Suffragist of the Month, June 2016

miriam_folline_leslie_portrait_by_mozer1a0x-d97ggi5Miriam Folline Leslie

1836 – 1914

Miriam Folline was born in New Orleans on June 3, 1846. After a brief marriage that was annulled in 1856, she spent a year on the stage, and in 1857 married Ephraim G. Squier, who in 1861 became an editor of Frank Leslie’s Illustrated Newspaper.

Leslie’s Illustrated Newspaper had debuted in 1855 and became enormously successful, continuing publication until 1922. In 1897 its circulation had grown to about 65,000. Miriam began contributing articles to the paper; in 1863 she began editing Leslie’s Lady’s Magazine, and in 1871 Frank Leslie’s Lady’s Journal. In 1872 she divorced Squier and married Leslie, thus solidifying her position as a writer and editor of some very successful publications, as well as a wealthy and influential socialite.

It was not to last. Leslie died in 1880, leaving the business in disarray. Miriam began a comprehensive overhaul of the entire publication, and in 1882, in a daring move, she legally changed her name to Frank Leslie. Through diligence and hard work she re-established the publication’s prominence, earning her the title of “Empress of Journalism.” She continued management of the publication on and off until her retirement in 1901.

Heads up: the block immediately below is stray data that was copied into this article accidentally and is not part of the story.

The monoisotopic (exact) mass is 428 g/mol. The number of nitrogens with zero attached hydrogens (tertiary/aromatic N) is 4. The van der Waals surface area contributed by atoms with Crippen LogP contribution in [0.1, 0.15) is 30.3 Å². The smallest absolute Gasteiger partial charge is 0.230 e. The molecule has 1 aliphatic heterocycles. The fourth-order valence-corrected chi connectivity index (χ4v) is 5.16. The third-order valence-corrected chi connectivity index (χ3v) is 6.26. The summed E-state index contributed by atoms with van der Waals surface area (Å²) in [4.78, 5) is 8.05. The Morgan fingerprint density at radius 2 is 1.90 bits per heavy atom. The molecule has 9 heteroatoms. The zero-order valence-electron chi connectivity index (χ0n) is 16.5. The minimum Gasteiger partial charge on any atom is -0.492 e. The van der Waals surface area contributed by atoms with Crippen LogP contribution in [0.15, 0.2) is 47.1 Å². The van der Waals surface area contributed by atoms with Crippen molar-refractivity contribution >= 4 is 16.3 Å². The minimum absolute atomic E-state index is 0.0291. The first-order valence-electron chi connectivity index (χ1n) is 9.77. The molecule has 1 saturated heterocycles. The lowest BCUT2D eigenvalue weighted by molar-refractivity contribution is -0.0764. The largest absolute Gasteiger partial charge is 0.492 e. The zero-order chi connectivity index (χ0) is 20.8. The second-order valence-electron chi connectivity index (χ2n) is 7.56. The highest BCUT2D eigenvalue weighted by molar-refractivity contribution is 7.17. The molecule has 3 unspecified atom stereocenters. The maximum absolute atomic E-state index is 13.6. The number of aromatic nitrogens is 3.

Miriam led a colorful life, replete with many romances, divorces and business liaisons, but throughout it all she was a quiet but strong supporter of the woman suffrage cause. At her death in 1914 she left a million dollars, a major portion of her wealth, to Carrie Chapman Catt to further the cause of woman suffrage.

Happy Birthday, Miriam Folline Leslie!

One Response

  1. Nate Levin June 10, 2016 at 5:15 pm | | Reply

    Thanks for this fine write up. According to some accounts, this enabled Catt to win the “battle of the purse” with Anna Howard Shaw, so that Catt took over the leadership of NAWSA in the crucial period 1916-1920. Others say that Shaw just wanted to step down. Shaw stayed involved and was a loyal supporter until her death in 1919. There are many different accounts as to whether, or to what extent, Catt and Shaw were rivals.

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